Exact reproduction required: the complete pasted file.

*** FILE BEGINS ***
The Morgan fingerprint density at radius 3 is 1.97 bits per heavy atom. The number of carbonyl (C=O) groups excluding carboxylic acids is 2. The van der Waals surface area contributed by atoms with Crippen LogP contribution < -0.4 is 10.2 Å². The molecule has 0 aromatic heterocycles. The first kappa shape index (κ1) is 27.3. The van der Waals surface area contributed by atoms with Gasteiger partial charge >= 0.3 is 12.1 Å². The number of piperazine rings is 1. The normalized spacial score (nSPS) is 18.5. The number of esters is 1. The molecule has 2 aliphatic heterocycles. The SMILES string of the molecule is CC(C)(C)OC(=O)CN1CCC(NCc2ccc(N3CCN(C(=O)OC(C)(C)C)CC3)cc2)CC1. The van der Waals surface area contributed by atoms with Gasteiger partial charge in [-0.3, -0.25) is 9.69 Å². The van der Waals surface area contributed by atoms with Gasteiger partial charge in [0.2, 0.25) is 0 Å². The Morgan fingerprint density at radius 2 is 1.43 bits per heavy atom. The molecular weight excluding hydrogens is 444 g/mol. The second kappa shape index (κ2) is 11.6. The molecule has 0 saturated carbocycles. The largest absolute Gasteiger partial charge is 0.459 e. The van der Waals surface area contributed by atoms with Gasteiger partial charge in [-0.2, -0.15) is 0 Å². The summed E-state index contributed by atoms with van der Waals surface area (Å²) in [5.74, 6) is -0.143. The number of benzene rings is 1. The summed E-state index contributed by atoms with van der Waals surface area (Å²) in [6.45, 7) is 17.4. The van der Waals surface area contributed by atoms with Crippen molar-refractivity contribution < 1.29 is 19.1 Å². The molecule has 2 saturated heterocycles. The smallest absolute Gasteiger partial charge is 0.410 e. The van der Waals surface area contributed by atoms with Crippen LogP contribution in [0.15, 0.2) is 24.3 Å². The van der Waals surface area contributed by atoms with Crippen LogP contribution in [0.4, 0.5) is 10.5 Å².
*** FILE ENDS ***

The Morgan fingerprint density at radius 3 is 1.97 bits per heavy atom. The number of carbonyl (C=O) groups excluding carboxylic acids is 2. The van der Waals surface area contributed by atoms with Crippen LogP contribution < -0.4 is 10.2 Å². The molecule has 0 aromatic heterocycles. The first kappa shape index (κ1) is 27.3. The van der Waals surface area contributed by atoms with Gasteiger partial charge >= 0.3 is 12.1 Å². The number of piperazine rings is 1. The normalized spacial score (nSPS) is 18.5. The number of esters is 1. The molecule has 2 aliphatic heterocycles. The SMILES string of the molecule is CC(C)(C)OC(=O)CN1CCC(NCc2ccc(N3CCN(C(=O)OC(C)(C)C)CC3)cc2)CC1. The van der Waals surface area contributed by atoms with Gasteiger partial charge in [-0.3, -0.25) is 9.69 Å². The van der Waals surface area contributed by atoms with Gasteiger partial charge in [0.2, 0.25) is 0 Å². The Morgan fingerprint density at radius 2 is 1.43 bits per heavy atom. The molecular weight excluding hydrogens is 444 g/mol. The second kappa shape index (κ2) is 11.6. The molecule has 0 saturated carbocycles. The largest absolute Gasteiger partial charge is 0.459 e. The van der Waals surface area contributed by atoms with Gasteiger partial charge in [-0.2, -0.15) is 0 Å². The summed E-state index contributed by atoms with van der Waals surface area (Å²) in [5.74, 6) is -0.143. The number of benzene rings is 1. The summed E-state index contributed by atoms with van der Waals surface area (Å²) in [6.45, 7) is 17.4. The van der Waals surface area contributed by atoms with Crippen molar-refractivity contribution < 1.29 is 19.1 Å². The molecule has 2 saturated heterocycles. The smallest absolute Gasteiger partial charge is 0.410 e. The van der Waals surface area contributed by atoms with Crippen LogP contribution in [0.15, 0.2) is 24.3 Å². The van der Waals surface area contributed by atoms with Crippen LogP contribution in [0.4, 0.5) is 10.5 Å².